To shock your pool, use 2 pounds of shock for every 10,000 gallons of water. This should raise your chlorine levels to 10.0 ppm. Depending on your pool, you can use either Leslie's Power Powder Plus or Leslie's Chlor Brite.
You'll want to follow the rule of 3 pounds of shock for every 10,000 gallons of water.
You cannot overshock a swimming pool or add too much. Adding too much shock or overshocking your pool will kill off algae. The negative of adding too much shock is it will upset the chemical balance of your pool.
Keep your pump and filter running. Give the shock a good 12 to 24 hours to work it's magic. If the algae hasn't cleared up after 24-48 hours, clean and brush the pool and add another shock treatment.
In this case, you should double shock your swimming pool water. To double shock, you will need to add 2 pounds for every 10,000 gallons of water. For instance, if you pool is 20,000 gallons, you will add 4 pounds of shock.
Pools can immediately turn green after shocking when they have metals like copper or iron in the water. These metals oxidize when exposed to high levels of chlorine which makes the pool water turn green. Metals in the water are caused by some algaecides and using well water.
Running your filter after shocking your pool is a must and is just as important to your pool as shocking it is. Be sure to run your filter for at least 6 hours, but shoot for 24 hours to several days, if your pool is particularly dirty or has algae, to properly circulate the chlorine and clean the water.
After Shocking Your Pool
It is safe to swim once your chlorine levels are around 5 ppm or after 24 hours. It is always best to test first!
How Often Should I Shock My Pool? Shocking your pool regularly will help to keep the water clean and free of contaminants. You should aim to shock your pool about once a week, with the additional shock after heavy use. Some tell-tale signs that your pool needs to be shocked are cloudy, foamy, green, or odourous water.
It's often recommended to shock your pool once a week. If you don't do it every week, you should at least do it every other week. This is necessary to maintain your pool's water chemistry. If you have a lot of people over in your pool or have a party, you may want to shock your pool more frequently.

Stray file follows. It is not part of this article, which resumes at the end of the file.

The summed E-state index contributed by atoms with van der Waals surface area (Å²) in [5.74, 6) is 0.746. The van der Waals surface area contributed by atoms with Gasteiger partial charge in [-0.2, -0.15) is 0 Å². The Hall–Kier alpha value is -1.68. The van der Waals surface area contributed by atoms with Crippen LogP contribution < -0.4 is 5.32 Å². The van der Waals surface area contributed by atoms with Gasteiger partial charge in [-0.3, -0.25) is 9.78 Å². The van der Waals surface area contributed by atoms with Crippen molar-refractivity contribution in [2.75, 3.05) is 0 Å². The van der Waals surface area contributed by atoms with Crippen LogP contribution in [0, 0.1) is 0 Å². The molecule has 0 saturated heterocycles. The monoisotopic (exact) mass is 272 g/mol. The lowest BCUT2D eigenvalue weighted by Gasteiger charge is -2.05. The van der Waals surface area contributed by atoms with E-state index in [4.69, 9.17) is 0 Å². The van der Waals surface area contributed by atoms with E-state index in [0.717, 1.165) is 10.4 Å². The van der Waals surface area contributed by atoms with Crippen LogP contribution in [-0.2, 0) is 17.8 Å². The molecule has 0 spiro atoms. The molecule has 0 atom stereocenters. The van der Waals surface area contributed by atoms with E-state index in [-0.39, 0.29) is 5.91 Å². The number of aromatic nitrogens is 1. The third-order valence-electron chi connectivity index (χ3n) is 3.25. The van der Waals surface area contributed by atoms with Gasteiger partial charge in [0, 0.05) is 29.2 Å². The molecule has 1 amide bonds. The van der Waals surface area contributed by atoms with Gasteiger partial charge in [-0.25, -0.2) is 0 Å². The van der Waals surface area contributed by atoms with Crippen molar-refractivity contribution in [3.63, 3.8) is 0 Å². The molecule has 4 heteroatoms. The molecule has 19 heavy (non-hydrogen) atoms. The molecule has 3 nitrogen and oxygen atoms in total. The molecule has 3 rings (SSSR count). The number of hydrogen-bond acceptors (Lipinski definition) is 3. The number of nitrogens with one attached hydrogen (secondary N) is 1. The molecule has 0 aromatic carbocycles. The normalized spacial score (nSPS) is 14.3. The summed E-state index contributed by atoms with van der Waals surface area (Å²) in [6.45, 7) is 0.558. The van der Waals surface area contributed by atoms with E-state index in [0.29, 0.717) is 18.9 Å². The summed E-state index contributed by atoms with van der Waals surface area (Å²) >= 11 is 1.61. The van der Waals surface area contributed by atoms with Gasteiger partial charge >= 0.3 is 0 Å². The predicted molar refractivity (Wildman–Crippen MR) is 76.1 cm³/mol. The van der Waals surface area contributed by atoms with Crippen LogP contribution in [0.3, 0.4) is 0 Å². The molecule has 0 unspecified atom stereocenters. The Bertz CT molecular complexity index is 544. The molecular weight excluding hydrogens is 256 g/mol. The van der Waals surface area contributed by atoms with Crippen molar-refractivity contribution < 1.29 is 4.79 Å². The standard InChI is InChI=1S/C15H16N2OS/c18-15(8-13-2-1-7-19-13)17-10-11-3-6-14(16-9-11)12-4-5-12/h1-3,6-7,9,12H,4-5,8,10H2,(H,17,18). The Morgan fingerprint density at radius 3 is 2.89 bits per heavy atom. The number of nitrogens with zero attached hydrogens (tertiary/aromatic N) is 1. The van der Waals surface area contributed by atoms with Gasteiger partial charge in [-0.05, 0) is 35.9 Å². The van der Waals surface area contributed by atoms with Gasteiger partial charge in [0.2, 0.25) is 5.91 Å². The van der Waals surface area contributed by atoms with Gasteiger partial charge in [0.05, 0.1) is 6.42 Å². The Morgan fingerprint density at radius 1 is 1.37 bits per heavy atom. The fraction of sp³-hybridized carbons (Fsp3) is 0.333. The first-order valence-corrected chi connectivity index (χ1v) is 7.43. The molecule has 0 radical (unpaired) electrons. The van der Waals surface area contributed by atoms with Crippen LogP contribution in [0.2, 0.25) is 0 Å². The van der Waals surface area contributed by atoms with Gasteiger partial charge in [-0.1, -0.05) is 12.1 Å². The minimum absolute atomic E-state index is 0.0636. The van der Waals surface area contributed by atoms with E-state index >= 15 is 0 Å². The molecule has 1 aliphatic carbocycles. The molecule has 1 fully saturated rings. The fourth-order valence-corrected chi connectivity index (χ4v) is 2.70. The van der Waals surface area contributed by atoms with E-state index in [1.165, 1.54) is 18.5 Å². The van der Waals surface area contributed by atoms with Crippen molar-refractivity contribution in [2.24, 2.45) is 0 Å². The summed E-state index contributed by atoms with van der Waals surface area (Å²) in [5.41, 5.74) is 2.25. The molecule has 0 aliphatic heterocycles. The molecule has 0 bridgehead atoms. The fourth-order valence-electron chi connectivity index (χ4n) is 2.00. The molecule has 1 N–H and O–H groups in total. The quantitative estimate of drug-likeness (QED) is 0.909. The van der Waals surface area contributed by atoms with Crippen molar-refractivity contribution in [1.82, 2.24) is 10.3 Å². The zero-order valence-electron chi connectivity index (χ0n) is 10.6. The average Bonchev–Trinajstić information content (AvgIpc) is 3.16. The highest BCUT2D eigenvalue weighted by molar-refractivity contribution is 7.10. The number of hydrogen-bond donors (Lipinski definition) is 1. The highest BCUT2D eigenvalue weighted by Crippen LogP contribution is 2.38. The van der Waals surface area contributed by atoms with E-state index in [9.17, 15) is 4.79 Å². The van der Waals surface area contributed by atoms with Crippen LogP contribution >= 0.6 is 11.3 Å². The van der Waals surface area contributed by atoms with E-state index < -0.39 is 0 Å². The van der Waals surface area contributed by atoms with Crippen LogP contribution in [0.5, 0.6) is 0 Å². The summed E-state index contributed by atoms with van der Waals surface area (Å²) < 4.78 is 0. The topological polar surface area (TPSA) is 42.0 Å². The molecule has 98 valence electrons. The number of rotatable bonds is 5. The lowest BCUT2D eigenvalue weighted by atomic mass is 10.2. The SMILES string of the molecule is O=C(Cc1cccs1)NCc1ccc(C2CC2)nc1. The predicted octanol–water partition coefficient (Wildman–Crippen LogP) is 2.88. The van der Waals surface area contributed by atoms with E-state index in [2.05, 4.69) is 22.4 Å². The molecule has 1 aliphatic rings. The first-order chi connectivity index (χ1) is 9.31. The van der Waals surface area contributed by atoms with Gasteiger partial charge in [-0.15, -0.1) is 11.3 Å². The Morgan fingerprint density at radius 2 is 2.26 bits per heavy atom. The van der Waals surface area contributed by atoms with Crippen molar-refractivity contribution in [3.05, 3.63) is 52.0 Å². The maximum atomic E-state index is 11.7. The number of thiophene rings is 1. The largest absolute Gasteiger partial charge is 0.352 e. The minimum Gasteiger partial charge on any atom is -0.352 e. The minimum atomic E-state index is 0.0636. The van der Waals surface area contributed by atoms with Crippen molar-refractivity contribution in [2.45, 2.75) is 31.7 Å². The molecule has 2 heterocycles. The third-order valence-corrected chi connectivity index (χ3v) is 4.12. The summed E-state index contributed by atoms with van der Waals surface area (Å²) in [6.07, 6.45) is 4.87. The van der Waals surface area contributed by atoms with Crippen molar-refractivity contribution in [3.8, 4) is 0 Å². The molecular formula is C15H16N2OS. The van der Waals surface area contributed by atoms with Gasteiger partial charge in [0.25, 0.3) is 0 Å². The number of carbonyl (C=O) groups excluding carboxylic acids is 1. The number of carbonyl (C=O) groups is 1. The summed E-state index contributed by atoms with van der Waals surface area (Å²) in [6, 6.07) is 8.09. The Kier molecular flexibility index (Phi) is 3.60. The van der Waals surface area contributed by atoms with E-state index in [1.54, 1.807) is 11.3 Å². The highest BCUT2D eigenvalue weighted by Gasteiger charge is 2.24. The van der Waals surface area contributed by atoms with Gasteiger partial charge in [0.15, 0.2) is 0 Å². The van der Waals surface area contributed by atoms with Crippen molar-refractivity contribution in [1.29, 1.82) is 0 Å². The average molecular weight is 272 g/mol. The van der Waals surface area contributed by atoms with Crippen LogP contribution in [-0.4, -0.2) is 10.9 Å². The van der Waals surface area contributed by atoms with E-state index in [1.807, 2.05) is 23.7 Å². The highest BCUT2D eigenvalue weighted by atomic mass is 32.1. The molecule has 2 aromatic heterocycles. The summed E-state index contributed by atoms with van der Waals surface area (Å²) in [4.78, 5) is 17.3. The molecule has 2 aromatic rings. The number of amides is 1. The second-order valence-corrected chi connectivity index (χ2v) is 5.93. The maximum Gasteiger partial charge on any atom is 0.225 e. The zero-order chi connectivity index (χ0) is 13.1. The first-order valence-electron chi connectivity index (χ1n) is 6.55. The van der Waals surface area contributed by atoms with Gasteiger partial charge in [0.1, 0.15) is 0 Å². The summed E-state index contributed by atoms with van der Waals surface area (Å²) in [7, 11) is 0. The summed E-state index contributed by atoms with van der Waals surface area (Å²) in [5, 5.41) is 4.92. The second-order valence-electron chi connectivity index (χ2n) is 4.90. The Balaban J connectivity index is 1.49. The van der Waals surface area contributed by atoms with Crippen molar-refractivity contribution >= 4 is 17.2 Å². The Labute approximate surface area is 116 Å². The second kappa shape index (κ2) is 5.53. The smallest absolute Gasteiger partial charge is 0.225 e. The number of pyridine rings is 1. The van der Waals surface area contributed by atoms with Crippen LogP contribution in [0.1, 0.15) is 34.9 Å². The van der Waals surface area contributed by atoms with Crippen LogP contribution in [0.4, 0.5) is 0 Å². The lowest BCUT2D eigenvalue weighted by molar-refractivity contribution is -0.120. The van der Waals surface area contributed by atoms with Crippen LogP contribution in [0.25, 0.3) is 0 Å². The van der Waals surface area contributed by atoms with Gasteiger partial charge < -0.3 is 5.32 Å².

Chlorine is a sanitizer, and (unless you use Baquacil products) is necessary for maintaining a clear and healthy pool. Shock is chlorine, in a high dose, meant to shock your pool and raise the chlorine level quickly.
The best way by far to break a chlorine demand is to perform a chlorine demand test. This test is contained in a separate lab available to BioGuard Dealers, and it can give the exact amount of Burn Out® 35 or Burn Out® needed to break the demand.
Another way to break chlorine lock is to shock the pool with a non-chlorine shock. The non-chlorine shock will oxidize the chlorine in the swimming pool. Non-chlorine shock oxidizes the water, restoring the balance and making it cleaner. To break chlorine lock with shock, breakpoint chlorination is being done.
If your chlorine lock is caused by too high levels of cyanuric acid, the only way to deal with it is to partially drain your pool. Cyanuric acid doesn't dissipate so draining it out is the only cost-effective way to do it.
Vacuuming After Shock
Shock the pool with either the liquid or granulated chlorine shocks. Let the filter run for 24 hours before adding any other chemicals. You should see a noticeable difference the next day in the water clarity.
What can happen if you go into a pool too soon after it's been shocked? There are a few potential issues. "Chlorine will react with water to produce an acid," Alan says. "The effects will be different depending on whether chlorine is inhaled or whether there is skin or eye contact."
Running the pump at night should only be when you are doing a major chemical treatment such as algae clean-up. Your pool is more vulnerable during the day, plants don't grow at night the way they do during the day–that's true of ALL plants including Algae.
Should the green be due to pollen, there may be little to do in the way of minimizing the discoloration short of erecting a building around the pool. Fortunately, assuming there are no allergies to the pollen, it is safe to swim in a pool with that as the cause for green water.
Typically for granular shock, you'll need one pound for every 10,000 to 13,500 gallons of pool water.
Darker pools enhance the reflective qualities of the water while lighter colour pools look bigger in smaller areas as they blend in and create an illusion of space.
The shallow end is going to appear lighter than the deeper water. In order to get blue water, you want a pool finish that has a gray, blue, or white pigment. For green water, you want to pick a darker finish with black, brown, tan, or green pigment. The water color and finish should complement the atmosphere.
Is There Truth to the Rumor? No. There is no chemical which changes color when someone urinates in a swimming pool. There are dyes which could cloud, change color, or produce a color in response to urine, but these chemicals would also be activated by other compounds, producing embarrassing false-positives.